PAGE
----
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Thu, Jan 05, 2023
Many people using over-the-counter pain relief products to manage pain will eventually ask themselves, “Why doesn’t this medicine work on me?” It’s not you. It’s the medicine.
Most analgesics, such as aspirin, ibuprofen, acetaminophen, and non-steroidal anti-inflammatory drugs (NSIADs), aren’t intended to address the complicated world of pain management for chronic and frequent pain.
These remedies are often used for temporary relief—to treat the aches and pains from overexertion, flu symptoms, toothaches, fevers, or the ubiquitous headache. They don’t address the causes of pain; they treat the symptoms.
Long-term usage of pain medicines can have some serious side effects and complications, from a simple upset stomach to dependency on prescription pain medications.
Affecting an estimated 100 million Americans, pain is often caused by inflammation. Two primary ways to relieve pain is by reducing inflammation or by blocking the pain signals from reaching the brain.
Anti-inflammatory pain relievers, such as the acetylsalicylic acid in aspirin, acetaminophen found in Tylenol, or naproxen sodium found in Aleve, work to reduce this inflammation, thus diminishing the pain.
Opioids, on the other hand, block pain signals from being received by the brain. These drugs often deliver a lot of comfort to patients—for a while. However, they can come with serious costs such as addiction.
Other methods of pain relief include simple remedies like ice packs, topical creams, or doctor-administered steroid injections delivered directly to a specific source of pain like a herniated disc or damaged knee.
Even basic over-the-counter remedies can have serious unwanted consequences. WebMD reports that while acetylsalicylic acid, the pain-relieving agent in aspirin, will relieve pain, long-term usage can cause bleeding in the stomach, upset stomachs, and in some cases, ulcers.
Parents need to be super vigilant and never give aspirin to children who are fighting viral infections, such as measles. Aspirin can trigger Reye’s syndrome, a life-threatening condition that attacks the liver and brain. Reye’s syndrome is fatal for as many as one in five affected children. Those who survive could suffer from a permanent disability or mental retardation.
The acetaminophen in Tylenol is metabolized by the liver. Long-term use can lead to liver damage. This is exacerbated in people who also drink excessive amounts of alcohol.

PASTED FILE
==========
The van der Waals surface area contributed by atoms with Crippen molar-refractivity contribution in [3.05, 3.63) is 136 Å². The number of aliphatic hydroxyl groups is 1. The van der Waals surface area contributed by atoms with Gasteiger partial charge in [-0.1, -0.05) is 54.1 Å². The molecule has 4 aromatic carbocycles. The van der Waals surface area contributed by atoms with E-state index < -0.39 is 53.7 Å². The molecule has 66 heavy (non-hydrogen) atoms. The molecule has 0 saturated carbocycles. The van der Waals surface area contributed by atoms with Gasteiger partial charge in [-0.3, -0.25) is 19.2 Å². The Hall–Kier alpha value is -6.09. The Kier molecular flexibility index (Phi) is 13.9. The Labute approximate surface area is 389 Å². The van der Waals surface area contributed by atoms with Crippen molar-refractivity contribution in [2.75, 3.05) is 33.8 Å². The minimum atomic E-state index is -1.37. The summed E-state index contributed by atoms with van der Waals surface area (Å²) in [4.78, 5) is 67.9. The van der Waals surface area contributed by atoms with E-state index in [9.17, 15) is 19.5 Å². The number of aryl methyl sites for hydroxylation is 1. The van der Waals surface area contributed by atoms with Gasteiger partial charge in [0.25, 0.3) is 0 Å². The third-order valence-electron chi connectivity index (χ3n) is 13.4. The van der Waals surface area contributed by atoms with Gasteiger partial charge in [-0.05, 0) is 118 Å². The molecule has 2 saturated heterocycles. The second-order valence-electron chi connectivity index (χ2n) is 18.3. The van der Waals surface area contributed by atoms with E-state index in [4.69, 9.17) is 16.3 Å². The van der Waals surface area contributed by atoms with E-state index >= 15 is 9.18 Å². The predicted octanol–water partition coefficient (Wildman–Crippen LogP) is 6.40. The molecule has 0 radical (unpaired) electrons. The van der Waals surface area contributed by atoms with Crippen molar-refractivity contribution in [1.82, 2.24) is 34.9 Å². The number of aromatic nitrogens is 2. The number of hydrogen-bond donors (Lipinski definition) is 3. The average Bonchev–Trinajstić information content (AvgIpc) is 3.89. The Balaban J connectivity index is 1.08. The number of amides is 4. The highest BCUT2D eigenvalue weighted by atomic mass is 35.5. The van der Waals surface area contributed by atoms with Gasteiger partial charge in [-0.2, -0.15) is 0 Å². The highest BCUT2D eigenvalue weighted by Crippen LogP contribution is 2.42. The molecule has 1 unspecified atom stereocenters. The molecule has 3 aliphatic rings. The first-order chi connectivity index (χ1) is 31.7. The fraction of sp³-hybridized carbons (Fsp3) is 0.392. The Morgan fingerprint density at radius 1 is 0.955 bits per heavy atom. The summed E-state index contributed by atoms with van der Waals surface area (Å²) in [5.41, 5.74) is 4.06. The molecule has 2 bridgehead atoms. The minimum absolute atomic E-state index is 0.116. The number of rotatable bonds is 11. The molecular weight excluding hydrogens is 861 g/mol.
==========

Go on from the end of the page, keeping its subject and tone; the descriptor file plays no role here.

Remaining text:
Analgesics such as Aleve use naproxen sodium, which is metabolized through the kidneys. Naproxen sodium can, over long-term usage or if not taken as directed, damage the kidneys.
Opioids are a class of drugs with powerful pain relief but that come with some serious concerns, including tolerance, dependencies, and toll on the body. Opioids, such as codeine, oxycodone, and morphine, offer unmatched pain relief, blocking pain signals from reaching the brain.
Opioids are often a necessary component of recovery from surgeries, accidents, and injuries, and they can help people manage pain from cancer treatments or during hospice care. Pain management using opioids is a balancing act, where the need for relief is weighed against the realities of long-term issues.
Even when taken as directed, opioids can be addictive. Eventually more medication is needed to achieve the level of relief experienced when first taking the medication. Intentional or accidental, opioid addiction wreaks havoc not only on the patient, but on their families and society as well.
There are many reasons why pain relief medicines don’t always work. Some medications and treatments simply wear off. Topical creams need to be reapplied. Steroid injections need to be readministered. The body can develop a tolerance to opioids. And occasionally, the injury or ailment is just too much for an NSAID to adequately address.
Basically, pain relievers don’t address the cause of the pain. They simply reduce or block the pain.
When you’re unable to perform daily tasks such as bathing, feeding yourself, or getting dressed, you should seek out professional medical attention. When driving over a speed bump causes excruciating and unavoidable pain, a pain management regimen is required to restore your quality of life.
Whether it’s to address a temporary condition such as recovering from surgery or an automobile accident or to deal with a chronic, years-long affliction, North Carolina Specialty Hospital’s Pain Management team can help.
We’re here to address the underlying causes of your pain, provide you with the best treatment to relieve you of that pain, and return you to the best life possible.
North Carolina Specialty Hospital’s Pain Management team is highly trained in the latest techniques to provide lasting relief and improve lives in a welcoming environment with a state-of-the-art facility.
Take the next step toward freedom from pain. Request an appointment today by visiting our website to contact one of our talented pain management surgeons. Call (919) 956-9300 or fill out our online form for more information.
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